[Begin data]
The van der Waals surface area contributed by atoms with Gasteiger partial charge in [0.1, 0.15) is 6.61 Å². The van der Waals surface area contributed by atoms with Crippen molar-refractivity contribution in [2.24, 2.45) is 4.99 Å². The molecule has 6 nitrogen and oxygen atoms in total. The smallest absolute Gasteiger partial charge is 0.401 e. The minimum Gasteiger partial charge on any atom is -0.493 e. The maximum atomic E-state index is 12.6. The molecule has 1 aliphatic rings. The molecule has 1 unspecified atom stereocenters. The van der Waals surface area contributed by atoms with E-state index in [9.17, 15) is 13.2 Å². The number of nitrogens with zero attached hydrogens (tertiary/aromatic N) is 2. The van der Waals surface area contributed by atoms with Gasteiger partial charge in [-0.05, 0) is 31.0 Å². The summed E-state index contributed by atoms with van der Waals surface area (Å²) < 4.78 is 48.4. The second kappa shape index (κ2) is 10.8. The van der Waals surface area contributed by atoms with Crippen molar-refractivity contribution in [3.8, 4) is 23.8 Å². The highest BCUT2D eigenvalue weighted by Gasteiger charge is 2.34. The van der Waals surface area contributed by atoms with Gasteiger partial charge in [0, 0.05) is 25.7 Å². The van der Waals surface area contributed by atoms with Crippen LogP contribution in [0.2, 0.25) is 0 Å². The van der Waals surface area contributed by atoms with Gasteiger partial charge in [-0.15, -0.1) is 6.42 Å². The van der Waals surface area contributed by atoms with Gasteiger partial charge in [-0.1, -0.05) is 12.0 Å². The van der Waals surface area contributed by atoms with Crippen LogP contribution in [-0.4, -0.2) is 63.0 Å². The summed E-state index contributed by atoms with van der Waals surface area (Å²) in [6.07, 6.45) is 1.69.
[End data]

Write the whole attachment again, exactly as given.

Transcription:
The van der Waals surface area contributed by atoms with Gasteiger partial charge in [0.1, 0.15) is 6.61 Å². The van der Waals surface area contributed by atoms with Crippen molar-refractivity contribution in [2.24, 2.45) is 4.99 Å². The molecule has 6 nitrogen and oxygen atoms in total. The smallest absolute Gasteiger partial charge is 0.401 e. The minimum Gasteiger partial charge on any atom is -0.493 e. The maximum atomic E-state index is 12.6. The molecule has 1 aliphatic rings. The molecule has 1 unspecified atom stereocenters. The van der Waals surface area contributed by atoms with E-state index in [9.17, 15) is 13.2 Å². The number of nitrogens with zero attached hydrogens (tertiary/aromatic N) is 2. The van der Waals surface area contributed by atoms with Gasteiger partial charge in [-0.05, 0) is 31.0 Å². The summed E-state index contributed by atoms with van der Waals surface area (Å²) < 4.78 is 48.4. The second kappa shape index (κ2) is 10.8. The van der Waals surface area contributed by atoms with Crippen molar-refractivity contribution in [3.8, 4) is 23.8 Å². The highest BCUT2D eigenvalue weighted by Gasteiger charge is 2.34. The van der Waals surface area contributed by atoms with Gasteiger partial charge in [0, 0.05) is 25.7 Å². The van der Waals surface area contributed by atoms with Crippen LogP contribution in [0.2, 0.25) is 0 Å². The van der Waals surface area contributed by atoms with Gasteiger partial charge in [-0.15, -0.1) is 6.42 Å². The van der Waals surface area contributed by atoms with Gasteiger partial charge in [-0.1, -0.05) is 12.0 Å². The van der Waals surface area contributed by atoms with Crippen LogP contribution in [-0.4, -0.2) is 63.0 Å². The summed E-state index contributed by atoms with van der Waals surface area (Å²) in [6.07, 6.45) is 1.69.